Best self management for ankle sprain


Ankle sprains occur at the most inopportune moments! A week before he was to compete at the California State high jump track meet, my son sprained his ankle in practice.  The next 6 days were fraught with grief, anxiety, pain, grit, determination, and yet glimmers of hope. It was his senior year and he was the first athlete from his high school to qualify for the CIF Southern Section Masters Meet. He was cleared by the athletic trainer the day before the meet.  So with ankle taped, he willed himself to show up for the day of the competition. He had to completely change his approach due to the ankle injury but was able to clear opening height and then called it a day. He showed up and that’s all that mattered.

An ankle sprain is a common, fairly straightforward soft tissue injury yet not without frustration and fear for the sidelined athlete. RICE is still the most common advice mentioned in the medical field, however it’s time for a more complete, holistic approach.  In 2019 the British Journal of Sports Medicine reported that soft tissue injuries can be better managed beyond the traditional acronym, Rest Ice Compression Elevation (RICE). 


Peace + Love comprises the best evidence applying to any soft tissue injuries as it takes into account the person with the injury not just the injury itself. Take note that there are 3 grades to ankle sprains varying in the amount of injury to the surrounding tissue. Ruling out red flags of fractures, full tears, and instability is always wise before returning to sport or activity. The level of tissue injury can’t be determined by the level of pain one is in. However an increase in swelling and discoloration, and decrease in function are signs to watch out for. 

Day 1-3

P is for protect
Unload or restrict movement for 1–3 days to minimize bleeding and reduce the risk of further injury. Prolonged rest however delays healing compromising the quality of the tissue. Pain usually begins to die down in the first 3 days and protection ceases.

E is for elevate
Elevation is still valuable when swelling has occurred. Elevate the limb higher than the heart.

A is for avoiding anti-inflammatories
Inflammation is a valid part of the healing process and needs to take it’s course.
“Inhibiting inflammation using medications may negatively affect long-term tissue healing, especially when higher dosages are used.”  Ice is typically used for controlling inflammation as well. It may help for an analgesic affect and considered a useful tool in minimizing secondary tissue damage in the first 12 hours post injury. Apply in 20-30 minute intervals in immediate aftermath of the injury,  but it isn’t recommended for long term use to control swelling.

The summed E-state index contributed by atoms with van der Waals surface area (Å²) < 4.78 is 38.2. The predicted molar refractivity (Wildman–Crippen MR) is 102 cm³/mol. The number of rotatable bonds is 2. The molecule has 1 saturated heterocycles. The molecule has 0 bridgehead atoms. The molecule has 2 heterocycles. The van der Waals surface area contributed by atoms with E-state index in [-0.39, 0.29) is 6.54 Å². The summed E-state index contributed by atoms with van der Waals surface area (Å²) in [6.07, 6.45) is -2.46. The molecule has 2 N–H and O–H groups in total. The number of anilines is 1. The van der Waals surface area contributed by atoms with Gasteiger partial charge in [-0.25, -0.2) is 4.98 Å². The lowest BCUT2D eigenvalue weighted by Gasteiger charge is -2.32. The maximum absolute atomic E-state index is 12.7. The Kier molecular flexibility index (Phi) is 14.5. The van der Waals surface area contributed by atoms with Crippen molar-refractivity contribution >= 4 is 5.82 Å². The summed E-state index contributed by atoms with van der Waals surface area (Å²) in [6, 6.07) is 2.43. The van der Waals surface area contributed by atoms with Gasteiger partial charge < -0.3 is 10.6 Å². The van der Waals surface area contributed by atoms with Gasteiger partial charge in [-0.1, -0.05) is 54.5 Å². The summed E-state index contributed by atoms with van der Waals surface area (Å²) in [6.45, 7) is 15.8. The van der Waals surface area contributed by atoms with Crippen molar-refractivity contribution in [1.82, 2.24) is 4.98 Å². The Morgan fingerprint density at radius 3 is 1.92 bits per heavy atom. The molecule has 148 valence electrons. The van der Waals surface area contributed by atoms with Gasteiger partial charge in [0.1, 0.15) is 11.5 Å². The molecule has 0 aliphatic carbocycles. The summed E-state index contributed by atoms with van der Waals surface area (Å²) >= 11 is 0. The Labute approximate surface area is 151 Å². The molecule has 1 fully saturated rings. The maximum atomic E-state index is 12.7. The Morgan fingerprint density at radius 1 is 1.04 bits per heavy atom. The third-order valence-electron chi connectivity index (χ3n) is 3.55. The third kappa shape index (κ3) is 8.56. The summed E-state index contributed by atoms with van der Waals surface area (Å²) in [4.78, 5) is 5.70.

C is for compression
Compression after an ankle sprain may be an effective tool for injury management to reduce pain and improve confidence in feeling support for the structure. Compression can be in the form of an ace bandage wrap, taping, compression socks, and or compression devices.

E is for Education
There is no magic cure for hurrying up a soft tissue injury. Healing can take anywhere from 1-12 weeks depending on the severity of the tissue damage. It is vital to set realistic expectations around healing and not fall prey to the “quick fixes”. An active approach is more beneficial as it promotes the athlete’s self efficacy in recovery.


Days 4 +

L is for Load 
Activity should be resumed early as symptoms allow. Long term rest isn’t always best. Optimal loading “promotes repair, remodeling and builds tissue tolerance and the capacity of tendons, muscles and ligaments.” Bearing weight on your foot/ankle  in a progressive load is healthy. Take it step by step and stay at a low symptom threshold when starting out. Progress from load through both legs to load on a single leg. See exercises above for various options of single leg loading.

O is for Optimism
There is no shame in fear. It’s natural to worry if you will be able to return to what you love. However, your perception on the threat of injury matters. Beliefs and emotions are thought to explain more of the variation in symptoms than the degree of the tissue injury severity! Be a movement optimist, but if you are worried about progressing too soon or further injury, see a physical therapist for personalized help.

V is for vascularization
“Aerobic exercise ( with minimal pain) should be started a few days after injury to boost motivation and increase blood flow to the injured structures.” Blood flow promotes healing and improves swelling. This could be as gentle as drawing the alphabet with your ankle or as active as riding a stationary bike. Movement is medicine.

E is for Exercise
Gradually loading and exercising the injured body part will optimize tissue healing, recovery, and your confidence to use your body again.  Exercise is also shown to reduce recurrent ankle sprains. Exercises should gradually progress to promote 3D motion, speed, power, balance, and change of direction for a healthy return to sport.

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